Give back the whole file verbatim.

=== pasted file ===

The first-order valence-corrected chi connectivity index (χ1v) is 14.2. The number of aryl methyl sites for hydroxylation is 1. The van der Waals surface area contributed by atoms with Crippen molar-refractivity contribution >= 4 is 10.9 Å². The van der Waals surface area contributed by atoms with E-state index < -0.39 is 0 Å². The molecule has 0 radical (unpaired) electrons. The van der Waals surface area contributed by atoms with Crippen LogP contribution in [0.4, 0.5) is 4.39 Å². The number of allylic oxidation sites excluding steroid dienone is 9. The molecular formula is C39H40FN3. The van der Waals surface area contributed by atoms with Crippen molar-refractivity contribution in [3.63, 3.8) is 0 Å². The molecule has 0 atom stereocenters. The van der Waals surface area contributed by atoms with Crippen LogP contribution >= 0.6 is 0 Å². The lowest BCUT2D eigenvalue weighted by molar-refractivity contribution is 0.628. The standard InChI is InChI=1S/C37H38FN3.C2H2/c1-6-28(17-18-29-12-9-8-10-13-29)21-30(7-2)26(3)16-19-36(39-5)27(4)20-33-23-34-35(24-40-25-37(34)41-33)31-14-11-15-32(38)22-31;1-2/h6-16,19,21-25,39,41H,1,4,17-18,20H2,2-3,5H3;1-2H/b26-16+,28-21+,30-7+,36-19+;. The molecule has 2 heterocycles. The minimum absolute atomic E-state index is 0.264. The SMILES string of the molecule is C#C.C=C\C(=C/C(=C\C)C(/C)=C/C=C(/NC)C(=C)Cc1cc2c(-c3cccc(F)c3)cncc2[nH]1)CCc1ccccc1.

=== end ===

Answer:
The first-order valence-corrected chi connectivity index (χ1v) is 14.2. The number of aryl methyl sites for hydroxylation is 1. The van der Waals surface area contributed by atoms with Crippen molar-refractivity contribution >= 4 is 10.9 Å². The van der Waals surface area contributed by atoms with E-state index < -0.39 is 0 Å². The molecule has 0 radical (unpaired) electrons. The van der Waals surface area contributed by atoms with Crippen LogP contribution in [0.4, 0.5) is 4.39 Å². The number of allylic oxidation sites excluding steroid dienone is 9. The molecular formula is C39H40FN3. The van der Waals surface area contributed by atoms with Crippen molar-refractivity contribution in [3.63, 3.8) is 0 Å². The molecule has 0 atom stereocenters. The van der Waals surface area contributed by atoms with Crippen LogP contribution >= 0.6 is 0 Å². The lowest BCUT2D eigenvalue weighted by molar-refractivity contribution is 0.628. The standard InChI is InChI=1S/C37H38FN3.C2H2/c1-6-28(17-18-29-12-9-8-10-13-29)21-30(7-2)26(3)16-19-36(39-5)27(4)20-33-23-34-35(24-40-25-37(34)41-33)31-14-11-15-32(38)22-31;1-2/h6-16,19,21-25,39,41H,1,4,17-18,20H2,2-3,5H3;1-2H/b26-16+,28-21+,30-7+,36-19+;. The molecule has 2 heterocycles. The minimum absolute atomic E-state index is 0.264. The SMILES string of the molecule is C#C.C=C\C(=C/C(=C\C)C(/C)=C/C=C(/NC)C(=C)Cc1cc2c(-c3cccc(F)c3)cncc2[nH]1)CCc1ccccc1.